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Should Syracuse Start Oshae Brissett at Center?

Oshae Brissett may only be 6-foot-8 but the forward has the tools to play the five for Syracuse. The Canadien is averaging 8.3 rebounds per game and just snagged 14 on Tuesday against Northeastern.

Meanwhile Paschal Chukwu and Bourama Sidibe are bringing down about 9 boards combined. Besides their mediocre rebounding stats, the bigs are averaging a combined eight points. Now, SU has a bunch of guys who can score the ball, so the team doesn’t need much offense from the centers. As long as they are playing good defense, that’s enough. But they aren’t doing their job on that side of the floor either.

In three games against big-time programs (UConn, Ohio State, Oregon), the Orange have allowed opposing big men to average 17 points and 10 rebounds. Of course, one of those matchups was against Oregon star Bol Bol, who will be a lottery pick. He destroyed Syracuse for 26 points and nine rebounds.

However, UConn’s Eric Cobb also had a field day with 13 points and 13 rebounds. On the season he’s averaging just over six points and under five rebounds. At 6-foot-9, he should not be bullying the 7-foot-2 Chukwu inside.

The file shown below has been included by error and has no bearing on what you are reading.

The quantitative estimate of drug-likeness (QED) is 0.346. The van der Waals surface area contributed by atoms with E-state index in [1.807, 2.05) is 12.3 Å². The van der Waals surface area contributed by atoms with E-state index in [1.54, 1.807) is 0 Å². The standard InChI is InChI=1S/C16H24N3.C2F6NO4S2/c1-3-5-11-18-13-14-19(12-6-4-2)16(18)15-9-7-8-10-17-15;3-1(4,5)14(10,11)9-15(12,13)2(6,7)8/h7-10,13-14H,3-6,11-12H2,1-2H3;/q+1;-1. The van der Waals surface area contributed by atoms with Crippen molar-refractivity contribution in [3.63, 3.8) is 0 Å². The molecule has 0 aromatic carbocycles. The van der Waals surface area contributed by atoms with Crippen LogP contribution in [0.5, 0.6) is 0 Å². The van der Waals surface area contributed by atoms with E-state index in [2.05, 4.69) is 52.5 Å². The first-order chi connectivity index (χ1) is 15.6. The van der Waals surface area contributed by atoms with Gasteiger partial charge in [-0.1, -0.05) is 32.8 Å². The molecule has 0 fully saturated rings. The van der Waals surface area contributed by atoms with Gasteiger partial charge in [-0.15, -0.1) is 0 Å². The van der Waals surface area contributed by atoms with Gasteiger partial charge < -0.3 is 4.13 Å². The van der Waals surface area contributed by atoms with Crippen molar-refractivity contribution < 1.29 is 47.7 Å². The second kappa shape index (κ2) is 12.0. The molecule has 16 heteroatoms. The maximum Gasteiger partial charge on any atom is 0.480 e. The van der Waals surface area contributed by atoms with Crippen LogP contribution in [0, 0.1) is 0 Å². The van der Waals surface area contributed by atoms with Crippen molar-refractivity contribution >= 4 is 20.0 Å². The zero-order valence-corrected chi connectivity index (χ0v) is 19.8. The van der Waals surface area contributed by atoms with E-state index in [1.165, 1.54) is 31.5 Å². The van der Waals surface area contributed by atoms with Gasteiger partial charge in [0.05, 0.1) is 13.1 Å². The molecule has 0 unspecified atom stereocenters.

However, against the Buckeyes, Chukwu hustled all game. From diving for loose balls to getting back in transition, the big man was giving his all. But he had trouble matching up with Kaleb Wesson. Like Cobb, Wesson is just 6-foot-9 but has about 50 pounds on Chukwu. That extra girth helped the forward get to the line for 14 foul shots, and grab five offensive rebounds. As hard as Chukwu fought, there’s not much he can do about an extra 50 pounds.

While playing Brissett at center forces the Orange to give up length, he plays an inside-out game. He can shoot the three, but he’s at his best when he’s attacking the basket. Going with a small ball lineup also allows for more spacing on offense. Too many times, Syracuse has passed the ball along the three-point line for the entirety of the shot clock with one of the wings eventually chucking up a contested three. Playing Brissett at the five opens up the floor, allowing guys like Tyus Battle or Elijah Hughes to drive the lane. Either they get to the bucket, or dish to an open teammate as the defense collapses. That lineup also gives fan favorite Marek Dolezaj more time on the floor.

After coming on strong late last season to help SU navigate to the sweet sixteen, Dolezaj has seen his minutes dwindle. At 180-pounds, he isn’t strong enough to play center, and there’s a log-jam at power forward. But putting Brissett at center allows Dolezaj to play power forward. Unlike last year, teams have to respect his ability to score as he’s shown increased range, and can take it to the hoop when needed.

So, Jim Boeheim has a couple of options. He can stick with the current lineup, or he can put Brissett at the five and Dolezaj at power forward. With Brissett’s strength and leaping ability, he can hang down low. As ACC play approaches, the Orange need a better solution in the paint.

 

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